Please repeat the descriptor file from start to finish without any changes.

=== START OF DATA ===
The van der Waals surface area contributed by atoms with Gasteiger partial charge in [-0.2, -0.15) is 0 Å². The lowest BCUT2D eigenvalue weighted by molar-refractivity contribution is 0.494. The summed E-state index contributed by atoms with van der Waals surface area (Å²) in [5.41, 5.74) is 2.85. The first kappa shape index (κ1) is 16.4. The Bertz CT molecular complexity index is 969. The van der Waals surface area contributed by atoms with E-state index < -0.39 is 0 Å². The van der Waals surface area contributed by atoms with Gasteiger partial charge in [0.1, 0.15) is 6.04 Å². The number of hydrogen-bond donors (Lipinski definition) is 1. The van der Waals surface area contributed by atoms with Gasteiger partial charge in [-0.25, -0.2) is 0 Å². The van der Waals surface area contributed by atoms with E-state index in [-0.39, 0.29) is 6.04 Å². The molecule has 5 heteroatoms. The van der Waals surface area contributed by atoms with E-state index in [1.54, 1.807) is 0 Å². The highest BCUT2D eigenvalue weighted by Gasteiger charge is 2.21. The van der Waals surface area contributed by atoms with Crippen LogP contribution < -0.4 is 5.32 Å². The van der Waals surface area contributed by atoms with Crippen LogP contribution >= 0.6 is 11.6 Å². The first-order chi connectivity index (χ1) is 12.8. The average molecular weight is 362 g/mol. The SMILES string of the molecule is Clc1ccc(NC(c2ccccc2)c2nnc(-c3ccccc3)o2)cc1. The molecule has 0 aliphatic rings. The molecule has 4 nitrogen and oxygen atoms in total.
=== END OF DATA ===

The van der Waals surface area contributed by atoms with Gasteiger partial charge in [-0.2, -0.15) is 0 Å². The lowest BCUT2D eigenvalue weighted by molar-refractivity contribution is 0.494. The summed E-state index contributed by atoms with van der Waals surface area (Å²) in [5.41, 5.74) is 2.85. The first kappa shape index (κ1) is 16.4. The Bertz CT molecular complexity index is 969. The van der Waals surface area contributed by atoms with E-state index < -0.39 is 0 Å². The van der Waals surface area contributed by atoms with Gasteiger partial charge in [0.1, 0.15) is 6.04 Å². The number of hydrogen-bond donors (Lipinski definition) is 1. The van der Waals surface area contributed by atoms with Gasteiger partial charge in [-0.25, -0.2) is 0 Å². The van der Waals surface area contributed by atoms with E-state index in [-0.39, 0.29) is 6.04 Å². The molecule has 5 heteroatoms. The van der Waals surface area contributed by atoms with E-state index in [1.54, 1.807) is 0 Å². The highest BCUT2D eigenvalue weighted by Gasteiger charge is 2.21. The van der Waals surface area contributed by atoms with Crippen LogP contribution < -0.4 is 5.32 Å². The van der Waals surface area contributed by atoms with Crippen LogP contribution >= 0.6 is 11.6 Å². The first-order chi connectivity index (χ1) is 12.8. The average molecular weight is 362 g/mol. The SMILES string of the molecule is Clc1ccc(NC(c2ccccc2)c2nnc(-c3ccccc3)o2)cc1. The molecule has 0 aliphatic rings. The molecule has 4 nitrogen and oxygen atoms in total.